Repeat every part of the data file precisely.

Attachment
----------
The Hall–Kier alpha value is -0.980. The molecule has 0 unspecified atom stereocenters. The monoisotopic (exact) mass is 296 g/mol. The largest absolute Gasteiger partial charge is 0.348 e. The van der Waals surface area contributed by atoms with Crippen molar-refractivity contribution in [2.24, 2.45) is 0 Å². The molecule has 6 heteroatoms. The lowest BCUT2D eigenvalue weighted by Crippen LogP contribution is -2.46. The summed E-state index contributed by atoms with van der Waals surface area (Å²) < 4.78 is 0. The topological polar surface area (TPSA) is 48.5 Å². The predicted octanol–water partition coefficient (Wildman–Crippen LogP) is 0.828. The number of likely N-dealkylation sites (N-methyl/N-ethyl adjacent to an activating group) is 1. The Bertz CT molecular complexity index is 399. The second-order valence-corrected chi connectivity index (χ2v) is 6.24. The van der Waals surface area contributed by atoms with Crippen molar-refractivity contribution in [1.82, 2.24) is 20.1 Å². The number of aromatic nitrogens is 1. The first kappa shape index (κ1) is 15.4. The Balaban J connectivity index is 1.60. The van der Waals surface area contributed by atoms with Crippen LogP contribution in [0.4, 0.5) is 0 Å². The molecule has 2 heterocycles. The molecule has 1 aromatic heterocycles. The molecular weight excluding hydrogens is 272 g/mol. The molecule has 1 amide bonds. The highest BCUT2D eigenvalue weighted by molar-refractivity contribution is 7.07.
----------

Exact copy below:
The Hall–Kier alpha value is -0.980. The molecule has 0 unspecified atom stereocenters. The monoisotopic (exact) mass is 296 g/mol. The largest absolute Gasteiger partial charge is 0.348 e. The van der Waals surface area contributed by atoms with Crippen molar-refractivity contribution in [2.24, 2.45) is 0 Å². The molecule has 6 heteroatoms. The lowest BCUT2D eigenvalue weighted by Crippen LogP contribution is -2.46. The summed E-state index contributed by atoms with van der Waals surface area (Å²) < 4.78 is 0. The topological polar surface area (TPSA) is 48.5 Å². The predicted octanol–water partition coefficient (Wildman–Crippen LogP) is 0.828. The number of likely N-dealkylation sites (N-methyl/N-ethyl adjacent to an activating group) is 1. The Bertz CT molecular complexity index is 399. The second-order valence-corrected chi connectivity index (χ2v) is 6.24. The van der Waals surface area contributed by atoms with Crippen molar-refractivity contribution in [1.82, 2.24) is 20.1 Å². The number of aromatic nitrogens is 1. The first kappa shape index (κ1) is 15.4. The Balaban J connectivity index is 1.60. The van der Waals surface area contributed by atoms with Crippen LogP contribution in [0.4, 0.5) is 0 Å². The molecule has 2 heterocycles. The molecule has 1 aromatic heterocycles. The molecular weight excluding hydrogens is 272 g/mol. The molecule has 1 amide bonds. The highest BCUT2D eigenvalue weighted by molar-refractivity contribution is 7.07.